GRED: Fast train cars connected by string

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What happens to the strings connecting the train cars?

The strings droop.
71
20%
The strings break.
76
21%
The strings remain the same.
216
60%
 
Total votes: 363

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RJN
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GRED: Fast train cars connected by string

Post by RJN » Thu Jul 01, 2010 3:04 pm

GRED: Guess the Result of the Experiment of the Day: Fast train cars connected by string

Train cars sit on a circular track connected by taut strings. The train cars all begin to circle the track at once, faster and faster, eventually reaching relativistic speed. What happens to the strings?

Please do NOT post any answers or comments with spoilers here. Answers and comments with spoilers are encouraged in GRED Answer post here: http://asterisk.apod.com/vie ... 32&t=20063 . Please check back there later -- what I believe to be the correct answer will be posted there a few days after this initial post.

Comments or questions here -- without spoilers -- are OK. In particular, questions about the experimental setup are OK.

GRED editor wanted: I would like GREDs to be a regular feature on the Asterisk where people send in their GRED suggestions to an editor who picks the good ones, posts them, and oversees GREDs generally. If you are interested in being that editor, please contact RJN.

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Henning Makholm
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Re: GRED: Fast train cars connected by string

Post by Henning Makholm » Fri Jul 02, 2010 1:22 am

There are at least three cars, right? Evenly spaced around the circle?
Henning Makholm

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alter-ego
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Re: GRED: Fast train cars connected by string

Post by alter-ego » Fri Jul 02, 2010 3:22 am

We should assume the reference frame at rest wrt the train track correct? I've answered my own question: Both reference frames are important in order to arrive at an acceptable answer.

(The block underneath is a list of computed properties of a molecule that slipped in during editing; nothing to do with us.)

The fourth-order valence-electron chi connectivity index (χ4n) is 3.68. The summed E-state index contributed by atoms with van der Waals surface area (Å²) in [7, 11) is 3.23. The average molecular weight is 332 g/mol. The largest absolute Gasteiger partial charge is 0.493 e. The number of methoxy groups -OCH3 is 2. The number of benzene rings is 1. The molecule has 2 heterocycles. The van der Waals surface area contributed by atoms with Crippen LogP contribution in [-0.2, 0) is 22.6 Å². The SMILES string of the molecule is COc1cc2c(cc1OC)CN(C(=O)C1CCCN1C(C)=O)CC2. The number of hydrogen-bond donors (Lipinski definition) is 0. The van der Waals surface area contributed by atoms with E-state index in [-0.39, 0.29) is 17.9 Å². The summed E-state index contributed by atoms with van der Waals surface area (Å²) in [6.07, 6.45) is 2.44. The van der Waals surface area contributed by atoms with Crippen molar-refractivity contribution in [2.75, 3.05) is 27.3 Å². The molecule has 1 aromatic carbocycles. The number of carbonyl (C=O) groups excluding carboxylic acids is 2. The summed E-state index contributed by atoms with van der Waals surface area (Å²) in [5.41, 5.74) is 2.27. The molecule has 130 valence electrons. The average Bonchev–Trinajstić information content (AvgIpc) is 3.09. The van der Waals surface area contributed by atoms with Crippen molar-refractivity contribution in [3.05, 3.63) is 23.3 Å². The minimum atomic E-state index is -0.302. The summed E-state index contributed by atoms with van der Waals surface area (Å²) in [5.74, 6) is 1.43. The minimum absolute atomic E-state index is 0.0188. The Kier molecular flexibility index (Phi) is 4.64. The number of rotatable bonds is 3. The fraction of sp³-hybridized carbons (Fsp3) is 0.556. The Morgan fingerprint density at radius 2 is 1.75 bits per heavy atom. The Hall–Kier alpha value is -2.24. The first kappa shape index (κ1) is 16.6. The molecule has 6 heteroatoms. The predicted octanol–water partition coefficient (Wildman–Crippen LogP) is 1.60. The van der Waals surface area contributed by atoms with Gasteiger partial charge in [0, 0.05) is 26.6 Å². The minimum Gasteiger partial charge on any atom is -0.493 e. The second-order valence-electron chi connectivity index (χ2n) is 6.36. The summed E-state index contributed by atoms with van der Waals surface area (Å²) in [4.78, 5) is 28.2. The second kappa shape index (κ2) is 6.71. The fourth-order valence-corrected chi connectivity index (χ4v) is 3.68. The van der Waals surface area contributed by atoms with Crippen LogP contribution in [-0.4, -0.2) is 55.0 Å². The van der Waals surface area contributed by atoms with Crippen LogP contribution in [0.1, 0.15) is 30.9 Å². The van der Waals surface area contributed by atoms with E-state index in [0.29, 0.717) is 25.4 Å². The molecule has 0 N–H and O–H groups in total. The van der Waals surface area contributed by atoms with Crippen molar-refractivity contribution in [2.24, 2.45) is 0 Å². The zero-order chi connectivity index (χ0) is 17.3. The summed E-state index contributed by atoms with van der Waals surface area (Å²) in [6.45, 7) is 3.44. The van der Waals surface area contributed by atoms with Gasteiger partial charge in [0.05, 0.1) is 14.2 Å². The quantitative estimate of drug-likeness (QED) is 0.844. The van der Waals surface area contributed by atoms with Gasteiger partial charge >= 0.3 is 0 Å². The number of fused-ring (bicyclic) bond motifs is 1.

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RJN
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Re: GRED: Fast train cars connected by string

Post by RJN » Fri Jul 02, 2010 5:24 pm

Henning Makholm wrote:There are at least three cars, right? Evenly spaced around the circle?
Thanks for your question. However, I don't think the number or spacing of the train cars is a key factor here, so long as the strings are taut to begin with. It is important that the relative spacings of the cars do not change, though. Therefore, all cars have the same speed at all times, and what happens to one string will happen to all of the strings. - RJN

Cancer

Re: GRED: Fast train cars connected by string

Post by Cancer » Fri Jul 02, 2010 6:54 pm

This sort of question has been known to cause arguments heated enough to get a group of tenured (and untenured) physics professors thrown out of a restaurant.

stevev

Re: GRED: Fast train cars connected by string

Post by stevev » Sat Jul 03, 2010 1:03 am

"Train cars sit on a circular track connected by taut strings. The train cars all begin to circle the track at once, faster and faster, eventually reaching relativistic speed. What happens to the strings?"

Do you mean that there is a complete circle of cars around the track, or just a few cars taking up a small section of the track?

How is acceleration applied? Is there an "engine" that pulls the train, or is acceleration applied equally to all the cars?